Pets, Pets, Pets
"More powerful than a locomotive. Able to eat tall couches in a single bound-"No, not Superman, but Marley, the demolitions expert disguised as a rambunctious yellow Lab, has stepped out of John Grogan's popular novel, Marley & Me, and come to a theater near you…
… And now you can win an adorable movie poster just for enumerating the many blunders made by Marley's patient but exasperated owners, the author's family. More about that in a moment.
Marley & Me, the movie, opened Christmas Day. A week before the American Kennel Club (AKC) invited members of the Metropolitan Dog Club to a private screening in NYC and gave each guest a movie poster. It was quite a thrill to be part of an audience of canine aficionadosveterinarians, fanciers, rescuers and dog writers.
The AKC also helped make the public service announcement (PSA) about responsible dog ownership shown at the start of the movie. This PSA and the poster gave me the idea for the contest. I'm building suspense. More about how you can win a Marley poster later on.
The AKC (www.akc.org/marley) is proactive, educating the public about breeds publicized in major motion pictures. No one wants to see impulsive puppy purchases. Labrador Retrievers have already been the #1 AKC registered breed for about 17 years; Labs do not "need" a spike in popularity.
As Lisa Peterson, AKC director of club communications reminds us: "A dog is a living, breathing being, a 10 to 15 year commitment. It is very important to do your research before you get a dog to make sure the breed you choose fits your lifestyle. Once you add a dog to your family, it is crucial that you socialize and train him consistently". Whenever a dog movie goes to DVD, the AKC inserts breed parent club and other resources in the package.
Labs are the ultimate active canine love machines. Marley was the energy extreme. During filming 22 Lab actors were needed to fill the paws of the real Marley at various stages of his life. The story recounts how the persistent pooch bulldozed his way through the Grogan homes and into their hearts. Despite extensive damage, separation anxiety and thunder phobia, they never gave up on their boy, the "clearance puppy".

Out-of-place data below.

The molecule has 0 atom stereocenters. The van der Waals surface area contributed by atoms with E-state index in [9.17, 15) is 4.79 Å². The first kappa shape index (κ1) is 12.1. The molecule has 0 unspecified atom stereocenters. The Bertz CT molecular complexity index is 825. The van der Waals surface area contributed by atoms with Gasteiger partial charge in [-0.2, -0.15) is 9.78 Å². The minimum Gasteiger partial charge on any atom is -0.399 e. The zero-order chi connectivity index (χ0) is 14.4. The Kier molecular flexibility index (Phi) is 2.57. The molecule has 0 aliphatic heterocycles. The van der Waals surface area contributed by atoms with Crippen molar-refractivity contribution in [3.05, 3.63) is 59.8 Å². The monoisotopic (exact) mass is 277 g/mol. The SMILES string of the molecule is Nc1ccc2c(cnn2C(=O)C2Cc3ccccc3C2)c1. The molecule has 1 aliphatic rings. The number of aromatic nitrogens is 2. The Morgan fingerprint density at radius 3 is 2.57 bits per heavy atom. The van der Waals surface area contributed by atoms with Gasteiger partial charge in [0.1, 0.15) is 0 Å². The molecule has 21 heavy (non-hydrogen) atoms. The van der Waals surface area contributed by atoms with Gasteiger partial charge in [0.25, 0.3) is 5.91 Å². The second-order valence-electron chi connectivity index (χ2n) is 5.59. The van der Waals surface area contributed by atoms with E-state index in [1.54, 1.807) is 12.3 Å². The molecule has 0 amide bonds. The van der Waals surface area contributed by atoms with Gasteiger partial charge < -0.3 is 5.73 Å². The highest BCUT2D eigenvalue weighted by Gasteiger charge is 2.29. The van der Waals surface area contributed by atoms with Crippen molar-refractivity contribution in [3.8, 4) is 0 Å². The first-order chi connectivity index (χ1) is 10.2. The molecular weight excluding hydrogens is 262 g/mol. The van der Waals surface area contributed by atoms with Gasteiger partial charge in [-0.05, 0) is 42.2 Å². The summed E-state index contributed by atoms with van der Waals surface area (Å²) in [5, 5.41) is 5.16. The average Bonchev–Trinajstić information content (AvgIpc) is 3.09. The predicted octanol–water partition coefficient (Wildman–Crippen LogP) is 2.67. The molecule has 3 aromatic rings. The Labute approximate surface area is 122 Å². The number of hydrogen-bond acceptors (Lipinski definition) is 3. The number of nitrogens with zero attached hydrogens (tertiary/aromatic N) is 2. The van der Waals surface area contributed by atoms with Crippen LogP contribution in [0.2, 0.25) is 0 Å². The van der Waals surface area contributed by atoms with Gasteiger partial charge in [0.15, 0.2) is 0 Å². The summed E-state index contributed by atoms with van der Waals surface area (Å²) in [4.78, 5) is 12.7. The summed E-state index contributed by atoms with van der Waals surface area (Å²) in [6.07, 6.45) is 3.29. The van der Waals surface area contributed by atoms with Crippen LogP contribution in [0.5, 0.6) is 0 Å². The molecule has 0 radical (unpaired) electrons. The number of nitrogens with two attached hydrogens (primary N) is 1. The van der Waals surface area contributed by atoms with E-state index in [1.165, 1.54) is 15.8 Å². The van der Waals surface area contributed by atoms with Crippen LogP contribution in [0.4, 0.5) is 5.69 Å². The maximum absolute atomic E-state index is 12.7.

Grogan turned his newspaper columns about the antics of his delinquent dog into a bestseller while foolishly I stockpile 26 years' worth in folders. I chuckle when I recall Juliet, my first Afghan, as Marleylight. In 1981 Juliet, like Marley, flunked out of obedience school but actually her sequence was: suspension (for standing on her hind legs and slapping her teacher across the face), expulsion (for leaping over the benches into the spectators), and finally getting left back. Juliet repeated the course before barely graduating as a beginner.
If nothing else, we learned that obedience instruction is not one size fits all. Juliet's teacher was wonderful with Dobermans, while sight hounds were not her forte. Free spirit Afghans balk at "30 minute" downs or other heavy handed methods. After all, Afghan Hounds never enlist in the Prussian militia.